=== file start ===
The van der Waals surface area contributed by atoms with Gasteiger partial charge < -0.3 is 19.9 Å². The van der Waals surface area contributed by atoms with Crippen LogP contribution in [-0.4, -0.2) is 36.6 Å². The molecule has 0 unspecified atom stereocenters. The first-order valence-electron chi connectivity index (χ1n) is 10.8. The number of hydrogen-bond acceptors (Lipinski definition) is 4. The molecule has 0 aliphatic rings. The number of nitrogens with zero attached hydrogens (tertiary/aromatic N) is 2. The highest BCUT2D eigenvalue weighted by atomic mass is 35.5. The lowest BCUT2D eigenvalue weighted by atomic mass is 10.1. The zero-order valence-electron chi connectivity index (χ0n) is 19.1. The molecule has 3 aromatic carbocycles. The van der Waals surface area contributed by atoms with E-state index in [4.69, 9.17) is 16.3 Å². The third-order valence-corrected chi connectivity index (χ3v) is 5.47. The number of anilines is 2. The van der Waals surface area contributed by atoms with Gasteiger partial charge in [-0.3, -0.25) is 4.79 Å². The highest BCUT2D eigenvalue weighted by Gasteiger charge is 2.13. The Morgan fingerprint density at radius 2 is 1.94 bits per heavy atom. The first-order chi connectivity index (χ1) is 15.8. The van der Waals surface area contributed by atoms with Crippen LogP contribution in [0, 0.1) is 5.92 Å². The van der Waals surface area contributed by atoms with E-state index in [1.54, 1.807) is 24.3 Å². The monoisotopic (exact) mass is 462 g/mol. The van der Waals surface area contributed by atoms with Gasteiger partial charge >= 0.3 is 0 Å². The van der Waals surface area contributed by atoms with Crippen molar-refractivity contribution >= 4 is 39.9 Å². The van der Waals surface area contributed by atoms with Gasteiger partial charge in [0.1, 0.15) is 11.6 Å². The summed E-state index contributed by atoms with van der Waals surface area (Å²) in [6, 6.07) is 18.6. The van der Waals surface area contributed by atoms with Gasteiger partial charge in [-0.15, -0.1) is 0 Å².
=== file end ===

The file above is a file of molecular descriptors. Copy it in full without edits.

The van der Waals surface area contributed by atoms with Gasteiger partial charge < -0.3 is 19.9 Å². The van der Waals surface area contributed by atoms with Crippen LogP contribution in [-0.4, -0.2) is 36.6 Å². The molecule has 0 unspecified atom stereocenters. The first-order valence-electron chi connectivity index (χ1n) is 10.8. The number of hydrogen-bond acceptors (Lipinski definition) is 4. The molecule has 0 aliphatic rings. The number of nitrogens with zero attached hydrogens (tertiary/aromatic N) is 2. The highest BCUT2D eigenvalue weighted by atomic mass is 35.5. The lowest BCUT2D eigenvalue weighted by atomic mass is 10.1. The zero-order valence-electron chi connectivity index (χ0n) is 19.1. The molecule has 3 aromatic carbocycles. The van der Waals surface area contributed by atoms with E-state index in [4.69, 9.17) is 16.3 Å². The third-order valence-corrected chi connectivity index (χ3v) is 5.47. The number of anilines is 2. The van der Waals surface area contributed by atoms with Gasteiger partial charge in [-0.3, -0.25) is 4.79 Å². The highest BCUT2D eigenvalue weighted by Gasteiger charge is 2.13. The Morgan fingerprint density at radius 2 is 1.94 bits per heavy atom. The first-order chi connectivity index (χ1) is 15.8. The van der Waals surface area contributed by atoms with Crippen LogP contribution in [0, 0.1) is 5.92 Å². The van der Waals surface area contributed by atoms with E-state index in [1.54, 1.807) is 24.3 Å². The monoisotopic (exact) mass is 462 g/mol. The van der Waals surface area contributed by atoms with Gasteiger partial charge >= 0.3 is 0 Å². The van der Waals surface area contributed by atoms with Crippen molar-refractivity contribution >= 4 is 39.9 Å². The van der Waals surface area contributed by atoms with Gasteiger partial charge in [0.1, 0.15) is 11.6 Å². The summed E-state index contributed by atoms with van der Waals surface area (Å²) in [6, 6.07) is 18.6. The van der Waals surface area contributed by atoms with Gasteiger partial charge in [-0.15, -0.1) is 0 Å².